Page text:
From Inside Catholic:
If you had collared me before I was Catholic and asked my opinion of Rome’s teaching on artificial contraception, I would have said something like this:
I understand and applaud the Magisterium’s opposition to abortion, since abortion kills people. But I’m not comfortable with the Church’s stodgy stand on artificial contraception based on Her opposition to ‘interference with nature.’ After all, we interfere with nature all the time when we dye our hair, pierce our ears, and use sun blockers to avoid the natural process of suntan and skin cancer. So it seems to me that the real question is not ‘Shall we interfere?’ but, ‘At what level are we comfortable interfering?’
This seemed to me a deft deflection of the Church’s “intrusive” teaching — until I started thinking about the challenge of biotechnology and genetic engineering. I began to recognize that my use of the word “interference” was a lousy blanket term for describing every sort of technological fiddling with nature and (as is especially the case with molecular biology) with persons. Both a gunshot and a penicillin shot “interfere” with human biology.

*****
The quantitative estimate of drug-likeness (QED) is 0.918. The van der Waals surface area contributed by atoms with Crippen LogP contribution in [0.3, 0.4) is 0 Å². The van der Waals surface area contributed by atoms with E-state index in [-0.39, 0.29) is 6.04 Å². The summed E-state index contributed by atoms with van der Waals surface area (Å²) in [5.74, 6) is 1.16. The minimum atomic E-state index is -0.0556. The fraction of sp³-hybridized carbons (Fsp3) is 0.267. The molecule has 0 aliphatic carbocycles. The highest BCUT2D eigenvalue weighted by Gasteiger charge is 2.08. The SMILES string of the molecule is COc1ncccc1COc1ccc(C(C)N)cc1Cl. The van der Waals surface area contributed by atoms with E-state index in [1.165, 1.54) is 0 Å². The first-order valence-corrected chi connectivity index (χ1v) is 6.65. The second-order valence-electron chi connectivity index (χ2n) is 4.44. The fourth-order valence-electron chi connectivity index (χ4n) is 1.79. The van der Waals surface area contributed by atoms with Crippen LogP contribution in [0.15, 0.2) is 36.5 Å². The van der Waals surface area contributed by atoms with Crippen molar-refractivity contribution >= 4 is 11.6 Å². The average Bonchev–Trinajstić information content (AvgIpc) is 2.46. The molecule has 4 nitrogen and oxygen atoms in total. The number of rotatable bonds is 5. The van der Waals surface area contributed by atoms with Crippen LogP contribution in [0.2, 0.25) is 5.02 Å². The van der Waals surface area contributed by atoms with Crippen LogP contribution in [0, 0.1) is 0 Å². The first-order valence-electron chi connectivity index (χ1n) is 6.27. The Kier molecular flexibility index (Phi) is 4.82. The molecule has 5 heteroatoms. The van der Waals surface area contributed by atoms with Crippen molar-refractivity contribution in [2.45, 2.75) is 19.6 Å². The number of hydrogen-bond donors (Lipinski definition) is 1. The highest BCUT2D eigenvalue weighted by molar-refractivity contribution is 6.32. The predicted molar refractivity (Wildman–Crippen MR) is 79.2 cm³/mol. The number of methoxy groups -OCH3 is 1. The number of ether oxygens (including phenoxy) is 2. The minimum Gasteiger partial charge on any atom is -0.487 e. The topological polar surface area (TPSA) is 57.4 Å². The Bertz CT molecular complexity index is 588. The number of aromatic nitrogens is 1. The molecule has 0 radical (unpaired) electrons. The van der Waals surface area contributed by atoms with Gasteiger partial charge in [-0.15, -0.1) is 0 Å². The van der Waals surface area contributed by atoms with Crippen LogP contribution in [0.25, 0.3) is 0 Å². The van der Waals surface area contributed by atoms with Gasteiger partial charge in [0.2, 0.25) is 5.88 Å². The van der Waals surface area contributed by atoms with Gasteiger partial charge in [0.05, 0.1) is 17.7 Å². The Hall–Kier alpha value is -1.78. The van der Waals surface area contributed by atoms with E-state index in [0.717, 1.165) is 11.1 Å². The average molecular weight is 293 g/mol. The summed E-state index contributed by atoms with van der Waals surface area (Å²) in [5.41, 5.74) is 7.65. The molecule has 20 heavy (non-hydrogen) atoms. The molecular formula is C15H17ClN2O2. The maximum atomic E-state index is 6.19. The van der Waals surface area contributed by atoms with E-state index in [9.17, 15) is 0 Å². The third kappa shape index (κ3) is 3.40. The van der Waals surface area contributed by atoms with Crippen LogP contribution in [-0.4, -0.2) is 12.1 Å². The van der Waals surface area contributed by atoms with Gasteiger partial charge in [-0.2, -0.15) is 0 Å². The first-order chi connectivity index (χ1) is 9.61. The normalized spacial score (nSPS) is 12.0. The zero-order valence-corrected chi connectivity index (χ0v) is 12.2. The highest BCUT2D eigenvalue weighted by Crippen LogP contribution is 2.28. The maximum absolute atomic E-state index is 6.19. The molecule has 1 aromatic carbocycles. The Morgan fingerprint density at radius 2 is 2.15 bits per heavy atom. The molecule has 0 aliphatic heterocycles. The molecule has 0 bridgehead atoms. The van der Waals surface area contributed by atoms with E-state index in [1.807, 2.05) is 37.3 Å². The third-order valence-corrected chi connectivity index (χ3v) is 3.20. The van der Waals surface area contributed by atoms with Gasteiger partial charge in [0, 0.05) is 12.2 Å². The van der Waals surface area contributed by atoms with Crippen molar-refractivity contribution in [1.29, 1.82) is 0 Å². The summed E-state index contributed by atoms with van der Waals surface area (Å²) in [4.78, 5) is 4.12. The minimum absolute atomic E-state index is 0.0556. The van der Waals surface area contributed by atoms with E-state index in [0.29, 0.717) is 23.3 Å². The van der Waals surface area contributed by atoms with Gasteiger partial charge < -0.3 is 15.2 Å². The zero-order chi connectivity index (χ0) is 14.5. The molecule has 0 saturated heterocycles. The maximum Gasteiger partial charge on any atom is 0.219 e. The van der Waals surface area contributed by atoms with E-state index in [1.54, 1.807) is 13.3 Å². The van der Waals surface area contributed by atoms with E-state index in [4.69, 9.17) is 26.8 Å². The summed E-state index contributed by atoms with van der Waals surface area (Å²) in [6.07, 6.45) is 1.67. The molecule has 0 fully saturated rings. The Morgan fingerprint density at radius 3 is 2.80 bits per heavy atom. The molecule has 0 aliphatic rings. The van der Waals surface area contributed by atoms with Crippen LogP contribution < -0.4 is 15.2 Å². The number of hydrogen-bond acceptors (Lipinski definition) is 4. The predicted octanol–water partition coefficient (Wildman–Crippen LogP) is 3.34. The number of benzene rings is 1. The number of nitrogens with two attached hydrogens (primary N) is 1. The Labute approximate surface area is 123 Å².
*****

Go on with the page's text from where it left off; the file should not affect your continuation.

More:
However, such interference springs from markedly different intentions and has markedly different results. Of course, other interference, like piercing ears or dyeing hair, is largely morally neutral. That’s why indiscriminately labeling everything from vaccination to fetal harvesting as “interference” and then appealing to “comfort levels” to determine what shall and shall not be done is — I came to realize — hopelessly inadequate.
The question of how to care for and love human life at its most basic level isn’t a matter of obeying the whims of human comfort, but of obeying the will of the Creator of human life. The more I pondered the momentous dangers posed to the dignity of the human person by biotechnology, the more perilous and premature my ephemeral “comfort” dodge appeared. It became obvious to me that matters pertaining to the most fundamental truths of human existence could not be left merely to one’s sense of comfort, but could only be decided on a much more solid basis: “What is good, and what is evil?”
I began to wonder, “According to revelation, just what is God up to in creating a human being?”